MPhil in Conservation Leadership
Biographical Sketches for the MPhil in Conservation Leadership students 2014-15
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Abdullah Ahmad (Bangladesh)
Since 2004, I have worked for different projects run by the Department of Environment of Bangladesh. These have aimed at conserving significant biodiversity and encouraging climate change adaptation in some government declared Ecologically Critical Areas (ECAs) in Bangladesh. I hold a BSc (Hons.) and an MSc degree in Botany from the University of Chittagong Bangladesh. In 2010, I took some courses on natural resources management at Cornell University, USA. In 2014 I participated in a short course on Sustainable Environmental Management at the University of California Berkeley, USA. I have also served as an international intern at the Everglades National Park, Florida, USA.
Stephen Asuma (Uganda)
Born 50 years ago, I have worked in the conservation sector within Uganda since 1990. About half of my working career has been with Mountain Gorillas. I have a BSc from Makerere University, Kampala. From 1990 to 1995 I worked for the Government of Uganda Game department, then for 6 years for the Uganda Wildlife Authority. In 1999, I joined the International Gorilla Conservation Programme, a coalition of WWF and Fauna and Flora International, initially as a Field Officer, then moved to Country Representative job, the position I now still hold. I am a highly motivated, deeply committed conservationist. I have worked to strengthen management of protected areas and sustainable use of natural resources and support collaborative efforts towards better evidence-based decision making by policy makers and conservation managers.
Merodie Rose Beavon (New Zealand)
I am an ecologist who grew up in New Zealand – perhaps better known nowadays as 'Middle Earth'. Our biggest challenge in conservation is the management of introduced pests. My personal experience of challenge this led me to study the plant/animal interactions that facilitate the spread of weeds during my MSc at the University of Canterbury. Following graduation I did a research project as part of the Nigerian Montane Forest Project. Since then I have been involved in various projects in New Zealand, mostly investigating the causes of species decline, the ecosystem effects of biodiversity loss, or the potential effects of proposed development projects on rare native species.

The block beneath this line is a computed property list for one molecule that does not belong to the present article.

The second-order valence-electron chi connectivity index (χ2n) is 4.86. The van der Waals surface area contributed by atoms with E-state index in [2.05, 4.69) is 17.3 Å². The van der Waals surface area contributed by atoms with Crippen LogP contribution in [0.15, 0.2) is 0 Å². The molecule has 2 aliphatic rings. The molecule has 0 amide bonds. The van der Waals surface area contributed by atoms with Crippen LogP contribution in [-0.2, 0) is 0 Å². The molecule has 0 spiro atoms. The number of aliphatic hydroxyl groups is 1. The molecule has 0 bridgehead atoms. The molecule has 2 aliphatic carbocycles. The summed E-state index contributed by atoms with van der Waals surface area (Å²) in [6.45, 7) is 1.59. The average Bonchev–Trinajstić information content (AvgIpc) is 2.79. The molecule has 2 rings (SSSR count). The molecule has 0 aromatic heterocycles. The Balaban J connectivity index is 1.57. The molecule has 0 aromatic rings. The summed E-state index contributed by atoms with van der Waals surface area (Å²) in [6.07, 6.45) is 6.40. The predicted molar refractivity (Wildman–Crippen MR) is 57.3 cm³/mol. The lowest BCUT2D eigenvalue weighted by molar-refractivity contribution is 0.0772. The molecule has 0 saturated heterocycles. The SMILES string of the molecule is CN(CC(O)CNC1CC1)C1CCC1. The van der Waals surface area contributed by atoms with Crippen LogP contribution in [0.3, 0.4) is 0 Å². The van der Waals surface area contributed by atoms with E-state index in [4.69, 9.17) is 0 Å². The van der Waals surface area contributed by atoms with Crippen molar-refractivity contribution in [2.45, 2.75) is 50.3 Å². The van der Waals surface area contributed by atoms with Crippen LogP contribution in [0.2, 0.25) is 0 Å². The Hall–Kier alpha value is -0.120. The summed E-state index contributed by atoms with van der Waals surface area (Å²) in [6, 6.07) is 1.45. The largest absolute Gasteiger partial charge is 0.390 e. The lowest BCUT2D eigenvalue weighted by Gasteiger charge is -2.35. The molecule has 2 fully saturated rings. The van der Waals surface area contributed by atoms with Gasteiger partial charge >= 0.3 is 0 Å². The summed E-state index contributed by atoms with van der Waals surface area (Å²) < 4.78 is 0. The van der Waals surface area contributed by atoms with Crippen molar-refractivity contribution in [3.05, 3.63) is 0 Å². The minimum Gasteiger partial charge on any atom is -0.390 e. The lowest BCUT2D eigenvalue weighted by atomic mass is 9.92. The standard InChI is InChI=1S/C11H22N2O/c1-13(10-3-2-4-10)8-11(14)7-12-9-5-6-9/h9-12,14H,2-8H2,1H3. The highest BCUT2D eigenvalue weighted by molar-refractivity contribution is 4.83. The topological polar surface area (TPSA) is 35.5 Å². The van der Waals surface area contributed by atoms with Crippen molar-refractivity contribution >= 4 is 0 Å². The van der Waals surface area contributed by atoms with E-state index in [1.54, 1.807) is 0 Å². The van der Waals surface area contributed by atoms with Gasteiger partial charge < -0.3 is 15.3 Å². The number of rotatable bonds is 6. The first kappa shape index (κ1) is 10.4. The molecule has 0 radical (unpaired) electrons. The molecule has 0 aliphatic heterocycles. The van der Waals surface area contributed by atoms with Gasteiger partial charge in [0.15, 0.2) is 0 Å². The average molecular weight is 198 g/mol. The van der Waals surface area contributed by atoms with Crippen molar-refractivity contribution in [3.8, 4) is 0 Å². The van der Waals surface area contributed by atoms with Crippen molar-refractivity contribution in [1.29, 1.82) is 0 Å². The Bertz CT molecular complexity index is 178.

Emilija Bozhinovska (Former Yugoslav Republic of Macedonia)
My first encounter of butterflies as an ecology undergraduate in 2008 lit my passion for nature. I then became a member of the Biology Students' Research Society in Macedonia, and of the Macedonian Ecological Society. Initially, I worked on butterfly diversity in Macedonia in the Lepideptora section of the students' society, of which I later became leader. I broadened my experiences in butterfly conservation through several projects in Macedonia. Additionally, I was a part of the Wildlife Monitoring and Research Team for the Balkan Lynx Recovery Program. I am very eager to contribute towards halting the unprecedented loss of biodiversity and its key drivers. This course will help me develop corresponding practical skills and strategies needed to create conservation solutions to environmental problems.